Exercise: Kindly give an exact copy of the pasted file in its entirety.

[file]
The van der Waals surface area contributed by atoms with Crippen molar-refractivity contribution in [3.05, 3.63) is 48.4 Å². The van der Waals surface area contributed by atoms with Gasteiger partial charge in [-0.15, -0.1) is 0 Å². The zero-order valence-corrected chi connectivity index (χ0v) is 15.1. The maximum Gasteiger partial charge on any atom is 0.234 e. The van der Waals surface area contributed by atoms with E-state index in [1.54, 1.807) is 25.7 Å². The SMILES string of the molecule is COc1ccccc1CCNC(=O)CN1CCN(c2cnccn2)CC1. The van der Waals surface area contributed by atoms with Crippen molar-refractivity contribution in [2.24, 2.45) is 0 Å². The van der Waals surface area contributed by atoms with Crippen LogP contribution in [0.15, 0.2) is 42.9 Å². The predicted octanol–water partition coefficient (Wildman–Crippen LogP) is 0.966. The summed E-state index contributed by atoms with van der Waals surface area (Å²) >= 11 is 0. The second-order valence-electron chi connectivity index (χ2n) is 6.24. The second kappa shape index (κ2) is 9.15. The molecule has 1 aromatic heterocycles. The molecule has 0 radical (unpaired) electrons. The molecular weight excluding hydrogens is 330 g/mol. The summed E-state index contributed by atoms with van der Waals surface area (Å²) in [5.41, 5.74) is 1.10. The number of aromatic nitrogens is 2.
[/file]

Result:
The van der Waals surface area contributed by atoms with Crippen molar-refractivity contribution in [3.05, 3.63) is 48.4 Å². The van der Waals surface area contributed by atoms with Gasteiger partial charge in [-0.15, -0.1) is 0 Å². The zero-order valence-corrected chi connectivity index (χ0v) is 15.1. The maximum Gasteiger partial charge on any atom is 0.234 e. The van der Waals surface area contributed by atoms with E-state index in [1.54, 1.807) is 25.7 Å². The SMILES string of the molecule is COc1ccccc1CCNC(=O)CN1CCN(c2cnccn2)CC1. The van der Waals surface area contributed by atoms with Crippen molar-refractivity contribution in [2.24, 2.45) is 0 Å². The van der Waals surface area contributed by atoms with Crippen LogP contribution in [0.15, 0.2) is 42.9 Å². The predicted octanol–water partition coefficient (Wildman–Crippen LogP) is 0.966. The summed E-state index contributed by atoms with van der Waals surface area (Å²) >= 11 is 0. The second-order valence-electron chi connectivity index (χ2n) is 6.24. The second kappa shape index (κ2) is 9.15. The molecule has 1 aromatic heterocycles. The molecule has 0 radical (unpaired) electrons. The molecular weight excluding hydrogens is 330 g/mol. The summed E-state index contributed by atoms with van der Waals surface area (Å²) in [5.41, 5.74) is 1.10. The number of aromatic nitrogens is 2.